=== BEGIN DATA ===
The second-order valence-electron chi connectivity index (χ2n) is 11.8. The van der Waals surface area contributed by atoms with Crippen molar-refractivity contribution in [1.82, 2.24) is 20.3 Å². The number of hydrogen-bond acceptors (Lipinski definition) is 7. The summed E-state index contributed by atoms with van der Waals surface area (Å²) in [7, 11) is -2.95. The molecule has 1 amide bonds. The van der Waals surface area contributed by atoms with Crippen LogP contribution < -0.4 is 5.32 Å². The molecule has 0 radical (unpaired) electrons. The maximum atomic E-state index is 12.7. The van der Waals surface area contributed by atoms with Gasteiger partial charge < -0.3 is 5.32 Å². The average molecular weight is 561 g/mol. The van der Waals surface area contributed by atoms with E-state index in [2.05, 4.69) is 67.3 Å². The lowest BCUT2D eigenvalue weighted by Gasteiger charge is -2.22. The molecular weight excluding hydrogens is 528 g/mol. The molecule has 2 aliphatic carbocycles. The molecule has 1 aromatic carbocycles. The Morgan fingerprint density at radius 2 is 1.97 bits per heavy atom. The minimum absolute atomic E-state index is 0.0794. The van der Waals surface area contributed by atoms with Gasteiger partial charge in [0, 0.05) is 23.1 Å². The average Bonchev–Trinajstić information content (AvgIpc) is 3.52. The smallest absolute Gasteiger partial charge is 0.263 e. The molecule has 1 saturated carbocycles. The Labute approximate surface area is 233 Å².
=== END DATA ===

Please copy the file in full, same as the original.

The second-order valence-electron chi connectivity index (χ2n) is 11.8. The van der Waals surface area contributed by atoms with Crippen molar-refractivity contribution in [1.82, 2.24) is 20.3 Å². The number of hydrogen-bond acceptors (Lipinski definition) is 7. The summed E-state index contributed by atoms with van der Waals surface area (Å²) in [7, 11) is -2.95. The molecule has 1 amide bonds. The van der Waals surface area contributed by atoms with Crippen LogP contribution < -0.4 is 5.32 Å². The molecule has 0 radical (unpaired) electrons. The maximum atomic E-state index is 12.7. The van der Waals surface area contributed by atoms with Gasteiger partial charge < -0.3 is 5.32 Å². The average molecular weight is 561 g/mol. The van der Waals surface area contributed by atoms with E-state index in [2.05, 4.69) is 67.3 Å². The lowest BCUT2D eigenvalue weighted by Gasteiger charge is -2.22. The molecular weight excluding hydrogens is 528 g/mol. The molecule has 2 aliphatic carbocycles. The molecule has 1 aromatic carbocycles. The Morgan fingerprint density at radius 2 is 1.97 bits per heavy atom. The minimum absolute atomic E-state index is 0.0794. The van der Waals surface area contributed by atoms with Gasteiger partial charge in [0, 0.05) is 23.1 Å². The average Bonchev–Trinajstić information content (AvgIpc) is 3.52. The smallest absolute Gasteiger partial charge is 0.263 e. The molecule has 1 saturated carbocycles. The Labute approximate surface area is 233 Å².